Embattled Israeli Prime Minister Benjamin Netanyahu has declared victory in a leadership primary in his right-wing Likud party, ensuring he will lead it in March elections.

"A huge win! Thank you to Likud members for their trust, support and love," Mr Netanyahu tweeted an hour after polls closed.

Initial results showed he comfortably beating rival Gideon Saar, though a final tally was expected to take several hours.

An exit poll cited by the political correspondent for Israel's Channel 12 news predicted that Mr Netanyahu would retain the right-wing party's leadership with 71.52% of votes.

A defeat for Mr Netanyahu, Israel's longest-serving premier, would be a major shock, but even a relatively close victory could weaken his influence over the right-wing party he has dominated for 20 years.

After a decade in power, the 70-year-old has recently been damaged by a series of corruption indictments.

The winner will lead Likud into a third general election within 12 months in March, after previous elections last April and September had seen it deadlocked with the centrist Blue and White party and neither one able to form a government.

With storms lashing the country, early indications suggested turnout would be low - prompting Mr Netanyahu to issue a plea to voters.

"Everything is within reach, but only if you get out to vote," he said on Twitter.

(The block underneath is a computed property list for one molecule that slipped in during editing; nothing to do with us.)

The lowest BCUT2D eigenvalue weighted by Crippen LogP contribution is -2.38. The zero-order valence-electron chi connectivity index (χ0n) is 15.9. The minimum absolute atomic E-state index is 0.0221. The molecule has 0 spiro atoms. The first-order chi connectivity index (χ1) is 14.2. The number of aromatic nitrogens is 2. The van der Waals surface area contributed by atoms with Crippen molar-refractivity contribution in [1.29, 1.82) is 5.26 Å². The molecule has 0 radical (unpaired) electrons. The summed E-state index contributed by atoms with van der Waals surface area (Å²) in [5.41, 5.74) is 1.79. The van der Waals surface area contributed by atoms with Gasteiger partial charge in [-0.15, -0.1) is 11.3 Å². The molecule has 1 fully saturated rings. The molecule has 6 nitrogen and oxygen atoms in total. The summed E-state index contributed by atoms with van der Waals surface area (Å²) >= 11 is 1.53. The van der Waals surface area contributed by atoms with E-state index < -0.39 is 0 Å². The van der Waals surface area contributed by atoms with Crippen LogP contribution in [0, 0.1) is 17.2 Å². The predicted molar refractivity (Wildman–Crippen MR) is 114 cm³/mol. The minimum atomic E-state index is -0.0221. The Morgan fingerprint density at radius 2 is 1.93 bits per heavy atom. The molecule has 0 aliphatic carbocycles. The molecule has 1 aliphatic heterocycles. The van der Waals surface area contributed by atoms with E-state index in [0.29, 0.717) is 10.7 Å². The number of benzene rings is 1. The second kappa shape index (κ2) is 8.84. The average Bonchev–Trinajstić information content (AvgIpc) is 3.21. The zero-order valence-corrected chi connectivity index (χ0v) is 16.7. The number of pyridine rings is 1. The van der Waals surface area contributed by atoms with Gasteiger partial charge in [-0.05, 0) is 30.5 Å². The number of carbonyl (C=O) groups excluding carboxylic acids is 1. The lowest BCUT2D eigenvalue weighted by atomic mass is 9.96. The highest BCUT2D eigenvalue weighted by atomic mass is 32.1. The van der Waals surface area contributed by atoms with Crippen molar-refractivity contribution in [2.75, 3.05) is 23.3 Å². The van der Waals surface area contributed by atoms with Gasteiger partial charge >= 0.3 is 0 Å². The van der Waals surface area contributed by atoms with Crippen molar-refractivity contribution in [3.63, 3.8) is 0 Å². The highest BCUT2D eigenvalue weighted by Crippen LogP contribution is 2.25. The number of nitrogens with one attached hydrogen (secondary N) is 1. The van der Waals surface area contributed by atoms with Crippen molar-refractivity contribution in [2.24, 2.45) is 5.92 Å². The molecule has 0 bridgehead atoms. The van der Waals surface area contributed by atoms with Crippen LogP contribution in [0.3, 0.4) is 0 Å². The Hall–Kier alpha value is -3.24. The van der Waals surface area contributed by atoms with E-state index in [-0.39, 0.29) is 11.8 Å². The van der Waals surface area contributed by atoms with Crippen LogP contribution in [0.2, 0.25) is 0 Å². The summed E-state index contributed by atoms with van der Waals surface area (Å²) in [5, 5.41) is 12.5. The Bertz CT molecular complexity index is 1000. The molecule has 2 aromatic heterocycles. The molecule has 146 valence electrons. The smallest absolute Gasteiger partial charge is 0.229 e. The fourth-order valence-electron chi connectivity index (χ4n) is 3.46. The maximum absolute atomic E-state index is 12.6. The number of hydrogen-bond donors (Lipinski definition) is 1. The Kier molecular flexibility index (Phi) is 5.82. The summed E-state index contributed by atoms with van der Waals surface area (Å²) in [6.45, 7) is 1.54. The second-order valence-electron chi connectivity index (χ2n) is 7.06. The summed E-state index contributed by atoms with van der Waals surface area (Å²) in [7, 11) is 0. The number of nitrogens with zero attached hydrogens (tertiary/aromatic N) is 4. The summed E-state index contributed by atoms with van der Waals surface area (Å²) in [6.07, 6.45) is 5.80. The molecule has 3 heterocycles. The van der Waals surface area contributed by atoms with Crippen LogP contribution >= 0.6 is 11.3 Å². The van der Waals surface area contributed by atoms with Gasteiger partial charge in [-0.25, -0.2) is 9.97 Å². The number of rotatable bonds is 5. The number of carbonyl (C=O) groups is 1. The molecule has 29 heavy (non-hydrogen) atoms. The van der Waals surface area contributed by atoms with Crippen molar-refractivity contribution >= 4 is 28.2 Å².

"The low percentage of turnout hurts us."

His Facebook page showed a live video of him working the phones calling voters.

Mr Saar, 53, a former interior and education minister, is seen as slightly to the right of Mr Netanyahu and has called for an even more hawkish policy towards Palestinians. 

Mr Saar called it a "fateful day" for the party and the country, speaking as he went to vote near Tel Aviv. 

"We can win today and embark on a new path, which will enable us to form a strong and stable government," he said.

Mr Netanyahu cast his vote in a booth set up in his residence, while Mr Saar visited a polling station near the commercial capital Tel Aviv.

The election comes after a troubled year for Israeli politics and the premier.

General elections in April and September saw Mr Netanyahu deadlocked with centrist challenger Benny Gantz, neither of them able to command a majority in Israel's parliament.

Last month, Mr Netanyahu was indicted for fraud, bribery and breach of trust in three corruption cases, allegations he strongly denies.

Mr Netanyahu has sought to paint himself as an irreplaceable leader fighting a "witch hunt" by the police, the legal establishment and the media.

The primaries were called shortly after the charges were issued.

A series of polls in recent weeks have indicated a Saar-led Likud might win fewer seats in a third election than under Mr Netanyahu, but the overall right-wing bloc might be larger - potentially yielding a viable governing coalition.

Mr Saar has not attacked Mr Netanyahu personally and even hinted that he would support him to become Israel's president, a largely ceremonial role.

Mr Netanyahu's downfall has been predicted multiple times since he became premier for a second time in 2009, but he has defied expectations and appears determined to fight on.

Under Israeli law, a prime minister is only forced to step down once convicted with all appeals exhausted.